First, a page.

Heterogeneous High Throughput Scientific Computing with APM X-Gene and Intel Xeon Phi

David Abdurachmanov, Brian Bockelman, Peter Elmer, Giulio Eulisse, Robert Knight, Shahzad Muzaffar
Digital Science and Computing Center, Faculty of Mathematics and Informatics, Vilnius University, Vilnius, Lithuania
arXiv:1410.3441 [cs.DC], (10 Oct 2014)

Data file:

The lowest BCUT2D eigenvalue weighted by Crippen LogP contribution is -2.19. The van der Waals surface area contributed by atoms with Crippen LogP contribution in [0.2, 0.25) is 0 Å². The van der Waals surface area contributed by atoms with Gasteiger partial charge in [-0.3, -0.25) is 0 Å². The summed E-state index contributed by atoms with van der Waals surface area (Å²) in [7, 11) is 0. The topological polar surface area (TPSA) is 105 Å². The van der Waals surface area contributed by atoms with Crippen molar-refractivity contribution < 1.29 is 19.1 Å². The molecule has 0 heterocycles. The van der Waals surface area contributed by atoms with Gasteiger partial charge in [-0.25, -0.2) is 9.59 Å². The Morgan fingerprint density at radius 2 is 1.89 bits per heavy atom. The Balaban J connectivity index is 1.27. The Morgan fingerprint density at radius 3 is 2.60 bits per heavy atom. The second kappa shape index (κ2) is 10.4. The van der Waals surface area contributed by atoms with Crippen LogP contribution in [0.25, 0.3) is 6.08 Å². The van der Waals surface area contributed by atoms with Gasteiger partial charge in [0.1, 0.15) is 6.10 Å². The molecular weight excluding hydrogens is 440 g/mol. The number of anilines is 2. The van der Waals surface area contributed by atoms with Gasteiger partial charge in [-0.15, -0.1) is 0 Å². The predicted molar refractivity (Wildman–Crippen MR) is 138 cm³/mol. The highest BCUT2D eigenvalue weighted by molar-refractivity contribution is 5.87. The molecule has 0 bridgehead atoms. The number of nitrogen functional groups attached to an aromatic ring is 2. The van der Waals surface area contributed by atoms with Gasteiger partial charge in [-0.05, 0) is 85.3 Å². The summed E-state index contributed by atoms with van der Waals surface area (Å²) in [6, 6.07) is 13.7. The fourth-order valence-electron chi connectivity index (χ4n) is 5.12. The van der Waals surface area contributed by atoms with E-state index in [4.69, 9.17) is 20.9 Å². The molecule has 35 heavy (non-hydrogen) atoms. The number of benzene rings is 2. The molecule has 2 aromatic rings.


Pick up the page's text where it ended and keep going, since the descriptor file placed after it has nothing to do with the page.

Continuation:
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Electrical power requirements will be a constraint on the future growth of Distributed High Throughput Computing (DHTC) as used by High Energy Physics. Performance-per-watt is a critical metric for the evaluation of computer architectures for cost- efficient computing. Additionally, future performance growth will come from heterogeneous, many-core, and high computing density platforms with specialized processors. In this paper, we examine the Intel Xeon Phi Many Integrated Cores (MIC) co-processor and Applied Micro X-Gene ARMv8 64-bit low-power server system-on-a-chip (SoC) solutions for scientific computing applications. We report our experience on software porting, performance and energy efficiency and evaluate the potential for use of such technologies in the context of distributed computing systems such as the Worldwide LHC Computing Grid (WLCG).
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